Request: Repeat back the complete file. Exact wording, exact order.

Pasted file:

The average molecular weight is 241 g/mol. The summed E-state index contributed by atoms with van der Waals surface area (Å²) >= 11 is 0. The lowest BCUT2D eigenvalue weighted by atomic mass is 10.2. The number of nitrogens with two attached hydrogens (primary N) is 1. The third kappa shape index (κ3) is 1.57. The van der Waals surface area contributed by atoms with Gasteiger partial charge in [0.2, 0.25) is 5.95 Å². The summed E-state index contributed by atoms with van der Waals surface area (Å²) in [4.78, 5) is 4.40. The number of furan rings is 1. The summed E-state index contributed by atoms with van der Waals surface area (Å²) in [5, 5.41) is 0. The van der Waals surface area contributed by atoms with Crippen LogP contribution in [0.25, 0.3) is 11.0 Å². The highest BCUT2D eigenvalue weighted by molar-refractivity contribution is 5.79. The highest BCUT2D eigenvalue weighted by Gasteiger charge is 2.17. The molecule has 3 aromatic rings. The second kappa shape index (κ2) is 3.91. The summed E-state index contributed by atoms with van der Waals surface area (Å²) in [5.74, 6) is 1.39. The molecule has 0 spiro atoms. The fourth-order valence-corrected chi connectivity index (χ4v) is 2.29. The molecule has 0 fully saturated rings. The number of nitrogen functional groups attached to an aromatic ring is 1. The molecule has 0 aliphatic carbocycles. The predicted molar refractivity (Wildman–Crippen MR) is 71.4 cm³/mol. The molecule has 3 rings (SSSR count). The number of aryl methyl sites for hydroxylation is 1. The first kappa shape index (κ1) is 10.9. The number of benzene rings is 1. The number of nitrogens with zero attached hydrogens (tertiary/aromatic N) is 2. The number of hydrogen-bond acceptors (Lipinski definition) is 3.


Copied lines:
The average molecular weight is 241 g/mol. The summed E-state index contributed by atoms with van der Waals surface area (Å²) >= 11 is 0. The lowest BCUT2D eigenvalue weighted by atomic mass is 10.2. The number of nitrogens with two attached hydrogens (primary N) is 1. The third kappa shape index (κ3) is 1.57. The van der Waals surface area contributed by atoms with Gasteiger partial charge in [0.2, 0.25) is 5.95 Å². The summed E-state index contributed by atoms with van der Waals surface area (Å²) in [4.78, 5) is 4.40. The number of furan rings is 1. The summed E-state index contributed by atoms with van der Waals surface area (Å²) in [5, 5.41) is 0. The van der Waals surface area contributed by atoms with Crippen LogP contribution in [0.25, 0.3) is 11.0 Å². The highest BCUT2D eigenvalue weighted by molar-refractivity contribution is 5.79. The highest BCUT2D eigenvalue weighted by Gasteiger charge is 2.17. The molecule has 3 aromatic rings. The second kappa shape index (κ2) is 3.91. The summed E-state index contributed by atoms with van der Waals surface area (Å²) in [5.74, 6) is 1.39. The molecule has 0 spiro atoms. The fourth-order valence-corrected chi connectivity index (χ4v) is 2.29. The molecule has 0 fully saturated rings. The number of nitrogen functional groups attached to an aromatic ring is 1. The molecule has 0 aliphatic carbocycles. The predicted molar refractivity (Wildman–Crippen MR) is 71.4 cm³/mol. The molecule has 3 rings (SSSR count). The number of aryl methyl sites for hydroxylation is 1. The first kappa shape index (κ1) is 10.9. The number of benzene rings is 1. The number of nitrogens with zero attached hydrogens (tertiary/aromatic N) is 2. The number of hydrogen-bond acceptors (Lipinski definition) is 3.